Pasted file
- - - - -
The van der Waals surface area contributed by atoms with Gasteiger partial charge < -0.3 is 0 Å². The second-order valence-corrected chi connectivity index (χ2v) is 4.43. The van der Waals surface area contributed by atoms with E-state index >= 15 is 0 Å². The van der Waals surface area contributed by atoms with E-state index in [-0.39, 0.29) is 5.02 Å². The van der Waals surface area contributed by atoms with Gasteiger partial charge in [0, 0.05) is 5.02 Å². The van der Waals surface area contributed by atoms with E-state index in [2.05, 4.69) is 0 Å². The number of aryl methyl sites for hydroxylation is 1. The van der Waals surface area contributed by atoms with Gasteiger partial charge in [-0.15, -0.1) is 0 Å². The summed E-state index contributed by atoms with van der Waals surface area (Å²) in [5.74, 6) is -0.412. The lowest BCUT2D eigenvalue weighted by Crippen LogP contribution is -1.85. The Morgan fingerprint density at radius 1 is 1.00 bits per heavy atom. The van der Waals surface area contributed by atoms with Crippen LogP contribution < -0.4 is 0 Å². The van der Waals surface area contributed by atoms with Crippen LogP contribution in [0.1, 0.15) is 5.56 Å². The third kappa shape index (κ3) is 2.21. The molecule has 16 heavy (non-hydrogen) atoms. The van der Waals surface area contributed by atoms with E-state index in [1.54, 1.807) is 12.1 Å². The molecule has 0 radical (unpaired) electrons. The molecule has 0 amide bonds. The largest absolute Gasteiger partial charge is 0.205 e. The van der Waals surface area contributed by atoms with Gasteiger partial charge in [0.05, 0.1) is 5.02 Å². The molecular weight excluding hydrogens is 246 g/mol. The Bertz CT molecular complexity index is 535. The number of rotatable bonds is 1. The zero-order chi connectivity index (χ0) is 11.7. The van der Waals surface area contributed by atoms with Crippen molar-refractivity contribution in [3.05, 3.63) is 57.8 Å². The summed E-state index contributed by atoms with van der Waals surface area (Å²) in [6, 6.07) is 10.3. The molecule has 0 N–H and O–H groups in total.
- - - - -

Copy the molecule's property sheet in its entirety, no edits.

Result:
The van der Waals surface area contributed by atoms with Gasteiger partial charge < -0.3 is 0 Å². The second-order valence-corrected chi connectivity index (χ2v) is 4.43. The van der Waals surface area contributed by atoms with E-state index >= 15 is 0 Å². The van der Waals surface area contributed by atoms with E-state index in [-0.39, 0.29) is 5.02 Å². The van der Waals surface area contributed by atoms with Gasteiger partial charge in [0, 0.05) is 5.02 Å². The van der Waals surface area contributed by atoms with E-state index in [2.05, 4.69) is 0 Å². The number of aryl methyl sites for hydroxylation is 1. The van der Waals surface area contributed by atoms with Gasteiger partial charge in [-0.15, -0.1) is 0 Å². The summed E-state index contributed by atoms with van der Waals surface area (Å²) in [5.74, 6) is -0.412. The lowest BCUT2D eigenvalue weighted by Crippen LogP contribution is -1.85. The Morgan fingerprint density at radius 1 is 1.00 bits per heavy atom. The van der Waals surface area contributed by atoms with Crippen LogP contribution < -0.4 is 0 Å². The van der Waals surface area contributed by atoms with Crippen LogP contribution in [0.1, 0.15) is 5.56 Å². The third kappa shape index (κ3) is 2.21. The molecule has 16 heavy (non-hydrogen) atoms. The van der Waals surface area contributed by atoms with E-state index in [1.54, 1.807) is 12.1 Å². The molecule has 0 radical (unpaired) electrons. The molecule has 0 amide bonds. The largest absolute Gasteiger partial charge is 0.205 e. The van der Waals surface area contributed by atoms with Gasteiger partial charge in [0.05, 0.1) is 5.02 Å². The molecular weight excluding hydrogens is 246 g/mol. The Bertz CT molecular complexity index is 535. The number of rotatable bonds is 1. The zero-order chi connectivity index (χ0) is 11.7. The van der Waals surface area contributed by atoms with Crippen molar-refractivity contribution in [3.05, 3.63) is 57.8 Å². The summed E-state index contributed by atoms with van der Waals surface area (Å²) in [6, 6.07) is 10.3. The molecule has 0 N–H and O–H groups in total.